The FSA has begun a probe into transactions made by Rakesh Kapoor, boss of household goods giant Reckitt Benckiser, that may have breached stock market rules. It is thought that he pledged shares worth around £8.7m as collateral for a personal loan with Bank of America Merrill Lynch. Under very strict City regulations, companies must inform the market if shares have been used as security for loans.
Reckitt is one of the largest public companies in the UK, producing household products from Cillit Bang to Vanish to Nurofen, and said that the circumstances of the loan had come to light after an internal review. The implications of such a loan arrangement can be damaging to a company because of the possible effect on the chief executive’s behaviour. With borrowing that nobody knows about, Kapoor may have felt the temptation to keep hidden any news that may send the share price down and therefore precipitate loan repayments. Publicly disclosed loans mean the CEO has less personal motive to conceal bad news.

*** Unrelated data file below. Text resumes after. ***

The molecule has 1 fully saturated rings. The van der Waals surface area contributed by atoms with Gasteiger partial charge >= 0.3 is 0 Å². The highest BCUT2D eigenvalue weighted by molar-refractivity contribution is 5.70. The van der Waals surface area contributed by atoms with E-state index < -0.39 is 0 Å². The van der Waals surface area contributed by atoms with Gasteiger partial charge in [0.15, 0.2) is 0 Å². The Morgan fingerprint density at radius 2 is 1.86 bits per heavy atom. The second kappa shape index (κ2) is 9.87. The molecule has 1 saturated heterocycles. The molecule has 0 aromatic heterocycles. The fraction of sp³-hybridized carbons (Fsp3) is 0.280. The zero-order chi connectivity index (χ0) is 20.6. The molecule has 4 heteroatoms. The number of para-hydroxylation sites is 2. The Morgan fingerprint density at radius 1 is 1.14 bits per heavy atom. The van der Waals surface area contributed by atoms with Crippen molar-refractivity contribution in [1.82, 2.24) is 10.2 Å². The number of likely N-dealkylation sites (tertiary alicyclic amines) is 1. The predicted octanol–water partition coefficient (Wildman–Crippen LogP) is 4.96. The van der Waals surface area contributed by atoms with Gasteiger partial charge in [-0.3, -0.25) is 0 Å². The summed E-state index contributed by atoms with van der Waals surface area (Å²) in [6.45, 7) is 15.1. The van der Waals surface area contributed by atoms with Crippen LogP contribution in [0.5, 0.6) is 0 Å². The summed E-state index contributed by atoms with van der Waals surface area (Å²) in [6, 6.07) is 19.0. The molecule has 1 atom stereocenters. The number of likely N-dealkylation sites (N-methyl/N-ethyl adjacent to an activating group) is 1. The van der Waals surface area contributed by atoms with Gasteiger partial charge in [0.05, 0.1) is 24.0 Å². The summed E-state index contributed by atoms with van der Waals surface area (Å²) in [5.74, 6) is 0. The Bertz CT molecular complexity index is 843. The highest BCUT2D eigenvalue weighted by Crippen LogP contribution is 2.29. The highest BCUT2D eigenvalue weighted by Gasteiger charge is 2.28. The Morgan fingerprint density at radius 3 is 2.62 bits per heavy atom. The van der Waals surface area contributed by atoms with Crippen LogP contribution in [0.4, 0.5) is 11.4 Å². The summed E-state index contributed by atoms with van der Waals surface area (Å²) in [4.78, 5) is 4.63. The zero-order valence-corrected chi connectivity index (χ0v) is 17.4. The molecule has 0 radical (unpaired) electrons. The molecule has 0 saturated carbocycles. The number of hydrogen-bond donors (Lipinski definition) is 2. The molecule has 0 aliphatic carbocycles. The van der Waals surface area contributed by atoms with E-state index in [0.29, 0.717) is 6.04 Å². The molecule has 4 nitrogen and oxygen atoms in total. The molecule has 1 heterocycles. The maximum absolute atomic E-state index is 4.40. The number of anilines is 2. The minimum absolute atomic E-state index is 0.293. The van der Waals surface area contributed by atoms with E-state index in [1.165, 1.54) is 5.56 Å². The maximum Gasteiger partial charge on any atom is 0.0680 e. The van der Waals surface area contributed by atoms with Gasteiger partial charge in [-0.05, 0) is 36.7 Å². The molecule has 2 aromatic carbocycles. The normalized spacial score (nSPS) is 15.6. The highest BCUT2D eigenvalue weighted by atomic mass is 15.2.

The issue of using shares as undisclosed loan collateral got a lot of attention back in 2008 when the co-founder of Carphone Warehouse, David Ross, used shares worth over £200m as collateral on a loan. Around that time, it emerged that scores of big-cheeses in the City had made similar arrangements after the FSA cleared up some ambiguity in the rules governing the practice.